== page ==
BEIRUT — The Amal Movement on Monday criticized an article in the 2022 budget under which the state power provider Electricité du Liban would receive an advance payment to buy fuel, describing such a move as contributing to the “continued failure” to resolve the electricity crisis in the country.
Here’s what we know:
• Article 13, which proposes the EDL advance, has provoked debate during the cabinet’s ongoing discussions of the draft budget, which started last Monday.
• At the end of its weekly meeting, Amal, which is led by the Parliament Speaker Nabih Berri, denounced the proposed advance and “the continued failure to resolve the roots of the electricity crisis.” The party also criticized the fact that “no serious reform has been undertaken in this sector.”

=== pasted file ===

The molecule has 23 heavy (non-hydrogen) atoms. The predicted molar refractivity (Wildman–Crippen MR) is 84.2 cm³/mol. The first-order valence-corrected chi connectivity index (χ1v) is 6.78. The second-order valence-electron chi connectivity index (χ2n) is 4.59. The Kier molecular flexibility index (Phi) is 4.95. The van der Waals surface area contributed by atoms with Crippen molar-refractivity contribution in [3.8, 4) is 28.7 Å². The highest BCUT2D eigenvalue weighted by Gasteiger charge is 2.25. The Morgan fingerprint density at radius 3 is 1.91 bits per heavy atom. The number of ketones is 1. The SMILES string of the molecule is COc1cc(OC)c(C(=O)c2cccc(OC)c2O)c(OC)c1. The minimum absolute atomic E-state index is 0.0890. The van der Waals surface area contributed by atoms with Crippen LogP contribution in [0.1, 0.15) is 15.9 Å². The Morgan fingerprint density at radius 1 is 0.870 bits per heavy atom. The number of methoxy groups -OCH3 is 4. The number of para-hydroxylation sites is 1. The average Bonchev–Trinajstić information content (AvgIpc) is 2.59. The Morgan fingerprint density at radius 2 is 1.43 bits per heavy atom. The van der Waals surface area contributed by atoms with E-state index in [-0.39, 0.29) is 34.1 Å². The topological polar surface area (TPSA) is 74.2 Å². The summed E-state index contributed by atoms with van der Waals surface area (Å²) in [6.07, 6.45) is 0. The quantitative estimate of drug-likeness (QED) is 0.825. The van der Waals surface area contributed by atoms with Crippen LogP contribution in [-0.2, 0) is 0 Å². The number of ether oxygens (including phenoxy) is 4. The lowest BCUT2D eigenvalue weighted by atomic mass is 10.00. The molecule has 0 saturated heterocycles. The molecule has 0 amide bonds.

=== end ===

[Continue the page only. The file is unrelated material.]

• In its statement, the party also condemned “the policy of advance payments,” calling it “the basis of the economic and financial collapse, because it made the state carry burdens which turned out to be useless.”
• Lebanon’s state power provider has for much of the past year failed to provide more than a handful of hours of electricity per day to homes and businesses across the country, leaving residents reliant on privately owned generator subscriptions for their electricity supply.
• Education Minister and acting Information Minister Abbas Halabi indicated after Saturday’s cabinet meeting that Energy Minister Walid Fayad had been called upon to justify an advance payment to EDL worth LL5.25 trillion that is included in the budget draft. The subject was also discussed at Monday’s cabinet meeting.
• In its session Monday, the cabinet requested more details from the energy minister who promised to submit them in the next session. The cabinet decided to meet in a new session on Wednesday.